list
	   The $data argument is expected to be	a reference to an array	of
	   Astro::Coord::ECI or	Astro::Coord::ECI::TLE::Set objects. The
	   description generated by this method	should be appropriate for a
	   satellite.

       location
	   The $data argument is expected to be	an Astro::Coord::ECI object.
	   This	description should be appropriate for a	ground station.

       pass
	   The $data argument is expected to be	a reference to an array	of
	   hash	references, which are presumed to be output from the
	   Astro::Coord::ECI::TLE "pass()" method.

       pass_events
	   The $data argument is expected to be	a reference to an array	of
	   hash	references, which are presumed to be output from the
	   Astro::Coord::ECI::TLE "pass()" method.

	   This	template is expected to	format a description of	individual
	   events of satellite passes for the pass command with	the "-events"
	   option.

       phase
	   The $data argument is expected to be	a reference to an array	of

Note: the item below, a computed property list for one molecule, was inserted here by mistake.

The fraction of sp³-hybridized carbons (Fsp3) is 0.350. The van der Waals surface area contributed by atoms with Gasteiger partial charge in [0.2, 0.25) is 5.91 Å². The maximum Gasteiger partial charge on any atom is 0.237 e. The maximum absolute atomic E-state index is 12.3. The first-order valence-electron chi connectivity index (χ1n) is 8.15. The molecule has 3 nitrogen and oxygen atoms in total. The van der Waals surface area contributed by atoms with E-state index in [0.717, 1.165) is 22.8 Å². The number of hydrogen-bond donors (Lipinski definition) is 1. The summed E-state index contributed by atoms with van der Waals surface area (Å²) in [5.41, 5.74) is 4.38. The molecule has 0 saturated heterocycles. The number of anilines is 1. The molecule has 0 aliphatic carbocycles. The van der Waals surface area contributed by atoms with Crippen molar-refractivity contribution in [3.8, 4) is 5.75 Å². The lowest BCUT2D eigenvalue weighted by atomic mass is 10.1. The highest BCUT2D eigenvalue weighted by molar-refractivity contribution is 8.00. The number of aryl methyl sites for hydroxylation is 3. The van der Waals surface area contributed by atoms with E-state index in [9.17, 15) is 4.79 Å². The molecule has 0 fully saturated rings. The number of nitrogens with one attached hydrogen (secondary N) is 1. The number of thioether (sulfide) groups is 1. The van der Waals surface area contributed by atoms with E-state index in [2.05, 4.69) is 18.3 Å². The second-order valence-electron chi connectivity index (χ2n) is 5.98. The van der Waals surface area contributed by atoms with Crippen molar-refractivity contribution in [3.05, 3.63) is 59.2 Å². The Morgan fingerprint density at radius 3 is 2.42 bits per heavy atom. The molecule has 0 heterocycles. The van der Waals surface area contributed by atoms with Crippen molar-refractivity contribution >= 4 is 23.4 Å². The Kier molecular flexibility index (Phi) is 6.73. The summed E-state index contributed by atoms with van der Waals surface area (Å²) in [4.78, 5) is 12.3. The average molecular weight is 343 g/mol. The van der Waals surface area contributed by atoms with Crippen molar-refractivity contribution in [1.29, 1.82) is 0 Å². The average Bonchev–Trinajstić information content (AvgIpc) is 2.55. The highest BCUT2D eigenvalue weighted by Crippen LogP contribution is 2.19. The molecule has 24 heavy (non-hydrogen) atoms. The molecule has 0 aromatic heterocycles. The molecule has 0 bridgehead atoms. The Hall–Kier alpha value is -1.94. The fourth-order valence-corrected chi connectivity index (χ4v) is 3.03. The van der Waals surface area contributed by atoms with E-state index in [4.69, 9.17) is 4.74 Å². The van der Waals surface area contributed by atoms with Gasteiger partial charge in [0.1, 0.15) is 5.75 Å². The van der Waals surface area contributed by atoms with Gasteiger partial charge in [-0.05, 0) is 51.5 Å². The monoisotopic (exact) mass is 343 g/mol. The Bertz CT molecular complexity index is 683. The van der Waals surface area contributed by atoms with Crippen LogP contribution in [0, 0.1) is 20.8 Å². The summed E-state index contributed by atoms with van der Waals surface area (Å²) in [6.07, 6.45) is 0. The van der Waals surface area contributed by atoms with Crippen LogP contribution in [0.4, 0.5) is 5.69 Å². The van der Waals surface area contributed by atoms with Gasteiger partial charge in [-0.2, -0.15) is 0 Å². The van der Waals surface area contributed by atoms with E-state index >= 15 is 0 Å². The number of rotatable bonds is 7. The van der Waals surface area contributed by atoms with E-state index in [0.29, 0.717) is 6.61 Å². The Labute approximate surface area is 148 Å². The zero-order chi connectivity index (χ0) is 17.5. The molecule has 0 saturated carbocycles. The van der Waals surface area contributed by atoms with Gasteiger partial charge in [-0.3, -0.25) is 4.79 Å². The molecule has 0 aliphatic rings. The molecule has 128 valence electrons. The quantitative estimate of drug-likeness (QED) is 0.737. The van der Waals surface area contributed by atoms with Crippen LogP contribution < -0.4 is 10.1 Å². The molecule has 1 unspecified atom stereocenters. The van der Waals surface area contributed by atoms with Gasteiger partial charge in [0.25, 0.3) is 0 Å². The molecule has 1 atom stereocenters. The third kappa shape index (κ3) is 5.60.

"Astro::Coord::ECI|Astro::Coord::ECI" objects which support the
	   "phase()" method and	which have already had their time set to the
	   desired time.

       position
	   This	template is intended to	format the position (and possibly
	   other data) of a set	of bodies for the position command.

	   The $data argument is expected to be	a hash containing relevant
	   data.  The following	hash keys are required:

	    {bodies} - a reference to an array of bodies to report;
	    {station} -	the observing station;
	    {time} - the time to be reported;

	   Both	"{bodies}" and "{station}" must	contain	Astro::Coord::ECI or
	   "Astro::Coord::ECI::TLE::Set|Astro::Coord::ECI::TLE::Set" objects.
	   The bodies must already have	had their times	set to the desired
	   time.

	   In addition,	the following keys are recommended:

	    {questionable} - true to do	flare calculations for questionable
		    sources;
	    {twilight} - twilight, in radians (negative).

	   If the "{twilight}" key is omitted, it will be set to civil